Blood concentrations of cortisol which has equal affinity for MR are 1000fold greater than those of aldosterone. Therefore in order not to overwhelm MR, cortisol needs to be inactivated before it binds MR. This is achieved by the enzyme 11-betahydroxysteroid dehydrogenase type 2 (11ßHSD-2) in the kidney which rapidly inactivates cortisol to cortisone (this process allows only aldosterone to bind MR). Reduced activity of 11ßHSD-2 leads to an accumulation of cortisol which binds MR and hence has the effect of aldosterone. Reduced activity of 11ßHSD-2 may be seen in the inherited condition of 'Apparent mineralocorticoid excess (AME)' or in excessive liquorice ingestion. The diagnosis of AME and liquorice toxicity is difficult due to unavailability of diagnostic urine analysis in most general laboratories. Cortisol in the salivary glands, similarly to that in kidneys, is metabolised by 11β-HSD2 to cortisone. It is proposed that increased salivary cortisol/cortisone ratio could offer a simple and convenient diagnostic test for AME and liquorice toxicity and can be used as a surrogate marker of urinary cortisol/cortisone ratio. The advantages of salivary cortisol/cortisone include non-invasiveness making it stress free for the patient, no risk of needle stick injury and ease of collection allowing potential home testing and posting of samples.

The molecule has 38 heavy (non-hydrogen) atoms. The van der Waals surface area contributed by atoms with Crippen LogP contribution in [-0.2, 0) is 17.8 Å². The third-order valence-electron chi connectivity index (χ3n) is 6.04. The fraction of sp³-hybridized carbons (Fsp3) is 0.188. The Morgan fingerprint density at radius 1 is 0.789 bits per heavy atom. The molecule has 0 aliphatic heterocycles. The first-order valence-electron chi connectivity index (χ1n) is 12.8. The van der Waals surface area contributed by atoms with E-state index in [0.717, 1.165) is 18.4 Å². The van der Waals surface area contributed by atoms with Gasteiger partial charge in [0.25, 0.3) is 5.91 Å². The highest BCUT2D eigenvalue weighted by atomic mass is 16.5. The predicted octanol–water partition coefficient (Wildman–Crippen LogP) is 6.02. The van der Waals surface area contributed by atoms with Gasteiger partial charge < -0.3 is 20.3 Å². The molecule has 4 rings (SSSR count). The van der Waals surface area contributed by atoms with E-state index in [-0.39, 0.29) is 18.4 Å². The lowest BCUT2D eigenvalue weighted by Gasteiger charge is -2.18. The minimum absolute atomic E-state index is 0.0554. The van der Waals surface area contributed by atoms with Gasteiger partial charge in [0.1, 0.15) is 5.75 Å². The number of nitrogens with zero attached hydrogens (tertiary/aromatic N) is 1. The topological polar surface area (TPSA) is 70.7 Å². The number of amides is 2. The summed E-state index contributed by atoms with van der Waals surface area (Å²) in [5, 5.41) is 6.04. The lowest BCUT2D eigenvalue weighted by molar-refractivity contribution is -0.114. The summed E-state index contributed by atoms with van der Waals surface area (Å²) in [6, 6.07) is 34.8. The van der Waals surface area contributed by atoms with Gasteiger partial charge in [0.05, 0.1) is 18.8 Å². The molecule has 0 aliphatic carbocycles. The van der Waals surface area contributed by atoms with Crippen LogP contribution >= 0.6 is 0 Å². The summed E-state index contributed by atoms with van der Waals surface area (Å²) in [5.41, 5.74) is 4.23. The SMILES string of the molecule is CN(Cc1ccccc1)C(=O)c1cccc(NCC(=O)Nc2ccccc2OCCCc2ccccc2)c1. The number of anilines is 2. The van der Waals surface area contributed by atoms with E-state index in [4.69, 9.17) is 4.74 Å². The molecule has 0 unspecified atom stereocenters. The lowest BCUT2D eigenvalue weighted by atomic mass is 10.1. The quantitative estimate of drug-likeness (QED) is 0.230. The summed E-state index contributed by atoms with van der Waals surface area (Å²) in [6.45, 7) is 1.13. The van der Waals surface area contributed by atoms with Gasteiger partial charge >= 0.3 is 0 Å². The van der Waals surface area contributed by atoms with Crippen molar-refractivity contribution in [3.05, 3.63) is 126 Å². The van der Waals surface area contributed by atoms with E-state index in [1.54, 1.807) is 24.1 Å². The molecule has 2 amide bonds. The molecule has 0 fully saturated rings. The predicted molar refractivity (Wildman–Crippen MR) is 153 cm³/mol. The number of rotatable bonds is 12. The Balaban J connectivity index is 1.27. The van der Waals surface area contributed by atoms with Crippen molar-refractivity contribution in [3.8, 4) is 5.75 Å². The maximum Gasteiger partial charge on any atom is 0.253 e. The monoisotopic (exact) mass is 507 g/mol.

Condition or disease Intervention/treatment Phase
Apparent Mineralocorticoid Excess Dietary Supplement: Liquorice Not Applicable

  Show Detailed Description

Layout table for study information
Study Type : Interventional  (Clinical Trial)